Presents

DAILY DIGEST

REPORTING FROM ACTRIMS

Americas Committee for Treatment and Research in Multiple Sclerosis
West Palm Beach, Florida

FRIDAY, FEBRUARY 28

Experiments of Human Glial Stem Cell Transplants in Mice Suggests Potential Path to Remyelination in Multiple Sclerosis

WEST PALM BEACH, FL — Remyelination has been an elusive goal in multiple sclerosis (MS) research. Recent studies in mice conducted by John Mariani, PhD, and colleagues showed that implanting human glial progenitor (stem) cells (hGPCs) into demyelinated brains of mice can lead to complete remyelination in the animal brains. The research, while still in the pre-clinical stages, suggests there is potential down the road for future benefit in humans using transplanted glial progenitor cells.

Human glial progenitor cells (hGPCs), or stem cells, are able to differentiate into oligodendrocytes and remyelinate different types of demyelinated brain tissue in mice. University of Rochester researcher John Mariani, PhD, reported the findings at the ACTRIMS Forum on February 27.Patricia K. Coyle, MDDr. Mariani, a research scientist at the Center for Translational Neuromedicine at University of Rochester in Rochester, NY, presented his data on Thursday, February 27, at the ACTRIMS Forum in West Palm Beach, Florida.

Glial cells are the most abundant cells in the central nervous system (CNS), surrounding the neurons and providing support and insulation as well as other functions. Oligodendrocytes, a type of glial cell, are the sole source of myelin in the adult CNS, and their loss or dysfunction is central to a variety of diseases including MS. Dr. Mariani's earlier line of research used fetal hGPCs. These studies showed that the stem cells were able to broadly disperse after implantation and remyelinate the diffusely demyelinated CNS in adult animals. "Fetal hGPCs effectively remyelinated congenitally hypomyelinated adult axons, and axons that had been acutely demyelinated in adulthood, using two different mouse models," he explained.

"Transplanted hGPCs proved both highly migratory and robustly myelinogenic in the adult [mouse] brain," Dr. Mariani reported. "By 12 to 15 weeks after transplant, the injected cells had dispersed broadly throughout the forebrain."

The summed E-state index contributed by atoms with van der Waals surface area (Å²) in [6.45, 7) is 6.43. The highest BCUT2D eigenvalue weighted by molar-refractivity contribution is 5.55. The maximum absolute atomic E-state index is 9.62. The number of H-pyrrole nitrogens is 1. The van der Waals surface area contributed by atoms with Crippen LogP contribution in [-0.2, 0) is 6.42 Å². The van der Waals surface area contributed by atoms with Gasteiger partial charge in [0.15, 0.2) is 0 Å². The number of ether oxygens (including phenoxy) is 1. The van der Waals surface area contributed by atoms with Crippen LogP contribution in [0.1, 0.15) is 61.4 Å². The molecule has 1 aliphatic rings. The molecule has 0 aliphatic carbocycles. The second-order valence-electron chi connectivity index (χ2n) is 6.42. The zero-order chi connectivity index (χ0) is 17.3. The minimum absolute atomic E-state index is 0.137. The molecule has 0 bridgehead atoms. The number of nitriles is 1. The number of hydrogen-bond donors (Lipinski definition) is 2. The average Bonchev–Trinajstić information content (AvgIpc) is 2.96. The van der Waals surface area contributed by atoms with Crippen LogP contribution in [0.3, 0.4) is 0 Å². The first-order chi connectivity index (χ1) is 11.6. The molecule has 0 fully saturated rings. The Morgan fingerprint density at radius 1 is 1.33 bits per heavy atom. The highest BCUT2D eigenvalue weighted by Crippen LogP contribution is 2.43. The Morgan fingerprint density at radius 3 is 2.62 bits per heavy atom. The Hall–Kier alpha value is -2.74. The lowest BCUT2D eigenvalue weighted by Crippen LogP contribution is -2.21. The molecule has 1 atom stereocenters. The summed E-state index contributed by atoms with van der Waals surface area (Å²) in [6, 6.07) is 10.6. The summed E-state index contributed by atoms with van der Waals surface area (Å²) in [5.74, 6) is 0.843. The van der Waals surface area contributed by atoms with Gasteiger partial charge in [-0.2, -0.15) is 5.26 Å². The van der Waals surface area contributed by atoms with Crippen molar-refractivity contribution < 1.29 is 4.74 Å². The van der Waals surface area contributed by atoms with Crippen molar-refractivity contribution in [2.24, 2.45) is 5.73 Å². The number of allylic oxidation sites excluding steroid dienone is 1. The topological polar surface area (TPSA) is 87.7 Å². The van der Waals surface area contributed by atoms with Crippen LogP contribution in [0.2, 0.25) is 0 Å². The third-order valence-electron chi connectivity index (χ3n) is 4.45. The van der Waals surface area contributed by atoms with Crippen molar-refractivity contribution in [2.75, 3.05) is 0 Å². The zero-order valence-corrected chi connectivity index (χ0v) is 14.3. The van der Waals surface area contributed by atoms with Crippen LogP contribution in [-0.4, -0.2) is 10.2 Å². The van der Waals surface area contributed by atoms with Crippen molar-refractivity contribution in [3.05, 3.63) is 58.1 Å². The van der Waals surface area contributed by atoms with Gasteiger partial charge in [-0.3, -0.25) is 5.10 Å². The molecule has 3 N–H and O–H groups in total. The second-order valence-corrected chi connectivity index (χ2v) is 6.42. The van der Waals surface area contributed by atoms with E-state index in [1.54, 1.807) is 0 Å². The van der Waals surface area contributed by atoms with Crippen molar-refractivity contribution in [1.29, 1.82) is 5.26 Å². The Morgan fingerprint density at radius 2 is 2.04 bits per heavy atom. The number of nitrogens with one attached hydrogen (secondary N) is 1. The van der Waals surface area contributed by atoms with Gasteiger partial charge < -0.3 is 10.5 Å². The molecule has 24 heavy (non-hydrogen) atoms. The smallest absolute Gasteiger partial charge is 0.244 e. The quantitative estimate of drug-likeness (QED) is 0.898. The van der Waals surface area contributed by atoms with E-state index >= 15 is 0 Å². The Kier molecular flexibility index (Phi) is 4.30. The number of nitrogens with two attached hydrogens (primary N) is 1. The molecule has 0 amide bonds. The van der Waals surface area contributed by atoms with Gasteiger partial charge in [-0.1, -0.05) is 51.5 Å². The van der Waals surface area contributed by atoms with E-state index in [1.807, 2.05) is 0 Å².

The next step was to determine whether human GPCs already present within the mouse brain would be able to differentiate as oligodendrocytes and proceed with the task of remyelination. "Resident hGPCs could myelinate not only axons that had never been myelinated—as in the adult shiverer mouse brain—but also those that were previously ensheathed by myelin," Dr. Mariani and colleagues reported in a paper in BioRxiv. "By 46 weeks of age (36 weeks post-transplant) much if not most of the forebrain white matter in these previously cuprizone demyelinated [mouse] brains was of human origin."

"Thus, human GPCs were able to effectively remyelinate mature axons that had been previously myelinated in the brain, and could do so even when delivered to the adult brain after the onset of demyelination," he said. This research is not ready for human trials, Dr. Mariani told the ACTRIMS Forum audience, but studies are in preparation in other animal models. "Taken together, transplantation of human glial progenitor cells in the adult demyelinated brain may serve as an effective therapeutic approach in progressive MS," he concluded.

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By Katherine Wandersee, for the Consortium of Multiple Sclerosis Centers (CMSC)

© 2020, Consortium of Multiple Sclerosis Centers. Published by Delaware Media Group, LLC. All rights reserved. None of the contents may be reproduced in any form without prior written permission from the publisher. The opinions expressed in this publication are those of the presenters and do not necessarily reflect the opinions or recommendations of their affiliated institutions, the publisher, or Bristol-Myers Squibb.

Human glial progenitor cells (hGPCs), or stem cells, are able to differentiate into oligodendrocytes and remyelinate different types of demyelinated brain tissue in mice. University of Rochester researcher John Mariani, PhD, reported the findings at the ACTRIMS Forum on February 27.Patricia K. Coyle, MDDr. Mariani, a research scientist at the Center for Translational Neuromedicine at University of Rochester in Rochester, NY, presented his data on Thursday, February 27, at the ACTRIMS Forum in West Palm Beach, Florida.

Patricia K. Coyle, MD

Patricia K. Coyle, MD

Patricia K. Coyle, MD

Patricia K. Coyle, MD

Patricia K. Coyle, MD